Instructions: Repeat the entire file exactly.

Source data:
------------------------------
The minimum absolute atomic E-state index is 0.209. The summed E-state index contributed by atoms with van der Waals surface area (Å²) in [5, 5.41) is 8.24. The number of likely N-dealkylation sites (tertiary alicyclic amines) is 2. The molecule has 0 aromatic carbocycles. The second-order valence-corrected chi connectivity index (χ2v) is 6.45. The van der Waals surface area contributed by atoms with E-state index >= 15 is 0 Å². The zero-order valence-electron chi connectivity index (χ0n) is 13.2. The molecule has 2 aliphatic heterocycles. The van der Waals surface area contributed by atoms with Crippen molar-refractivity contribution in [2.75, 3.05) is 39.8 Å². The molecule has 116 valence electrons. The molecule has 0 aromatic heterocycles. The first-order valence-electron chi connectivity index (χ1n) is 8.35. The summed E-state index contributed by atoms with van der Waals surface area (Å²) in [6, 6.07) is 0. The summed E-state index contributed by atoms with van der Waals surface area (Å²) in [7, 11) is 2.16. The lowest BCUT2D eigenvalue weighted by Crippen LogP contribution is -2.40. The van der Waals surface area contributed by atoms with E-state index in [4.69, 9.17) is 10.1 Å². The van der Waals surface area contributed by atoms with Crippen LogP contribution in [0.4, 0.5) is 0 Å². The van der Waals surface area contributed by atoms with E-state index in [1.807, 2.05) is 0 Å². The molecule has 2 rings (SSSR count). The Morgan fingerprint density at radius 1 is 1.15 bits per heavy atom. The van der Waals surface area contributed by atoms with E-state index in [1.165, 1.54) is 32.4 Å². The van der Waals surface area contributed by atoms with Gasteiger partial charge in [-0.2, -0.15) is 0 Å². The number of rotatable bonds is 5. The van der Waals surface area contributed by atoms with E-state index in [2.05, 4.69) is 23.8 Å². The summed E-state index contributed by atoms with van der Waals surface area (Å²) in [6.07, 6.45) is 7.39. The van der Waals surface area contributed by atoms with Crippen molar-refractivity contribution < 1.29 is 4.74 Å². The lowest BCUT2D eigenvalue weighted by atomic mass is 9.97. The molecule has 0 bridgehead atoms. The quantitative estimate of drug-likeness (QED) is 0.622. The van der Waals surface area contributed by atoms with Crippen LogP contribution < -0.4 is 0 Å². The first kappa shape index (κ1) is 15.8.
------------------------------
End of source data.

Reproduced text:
The minimum absolute atomic E-state index is 0.209. The summed E-state index contributed by atoms with van der Waals surface area (Å²) in [5, 5.41) is 8.24. The number of likely N-dealkylation sites (tertiary alicyclic amines) is 2. The molecule has 0 aromatic carbocycles. The second-order valence-corrected chi connectivity index (χ2v) is 6.45. The van der Waals surface area contributed by atoms with E-state index >= 15 is 0 Å². The zero-order valence-electron chi connectivity index (χ0n) is 13.2. The molecule has 2 aliphatic heterocycles. The van der Waals surface area contributed by atoms with Crippen molar-refractivity contribution in [2.75, 3.05) is 39.8 Å². The molecule has 116 valence electrons. The molecule has 0 aromatic heterocycles. The first-order valence-electron chi connectivity index (χ1n) is 8.35. The summed E-state index contributed by atoms with van der Waals surface area (Å²) in [6, 6.07) is 0. The summed E-state index contributed by atoms with van der Waals surface area (Å²) in [7, 11) is 2.16. The lowest BCUT2D eigenvalue weighted by Crippen LogP contribution is -2.40. The van der Waals surface area contributed by atoms with E-state index in [4.69, 9.17) is 10.1 Å². The van der Waals surface area contributed by atoms with Crippen LogP contribution in [0.4, 0.5) is 0 Å². The van der Waals surface area contributed by atoms with E-state index in [1.807, 2.05) is 0 Å². The molecule has 2 rings (SSSR count). The Morgan fingerprint density at radius 1 is 1.15 bits per heavy atom. The van der Waals surface area contributed by atoms with E-state index in [1.165, 1.54) is 32.4 Å². The van der Waals surface area contributed by atoms with Gasteiger partial charge in [-0.2, -0.15) is 0 Å². The number of rotatable bonds is 5. The van der Waals surface area contributed by atoms with E-state index in [2.05, 4.69) is 23.8 Å². The summed E-state index contributed by atoms with van der Waals surface area (Å²) in [6.07, 6.45) is 7.39. The van der Waals surface area contributed by atoms with Crippen molar-refractivity contribution < 1.29 is 4.74 Å². The lowest BCUT2D eigenvalue weighted by atomic mass is 9.97. The molecule has 0 bridgehead atoms. The quantitative estimate of drug-likeness (QED) is 0.622. The van der Waals surface area contributed by atoms with Crippen LogP contribution < -0.4 is 0 Å². The first kappa shape index (κ1) is 15.8.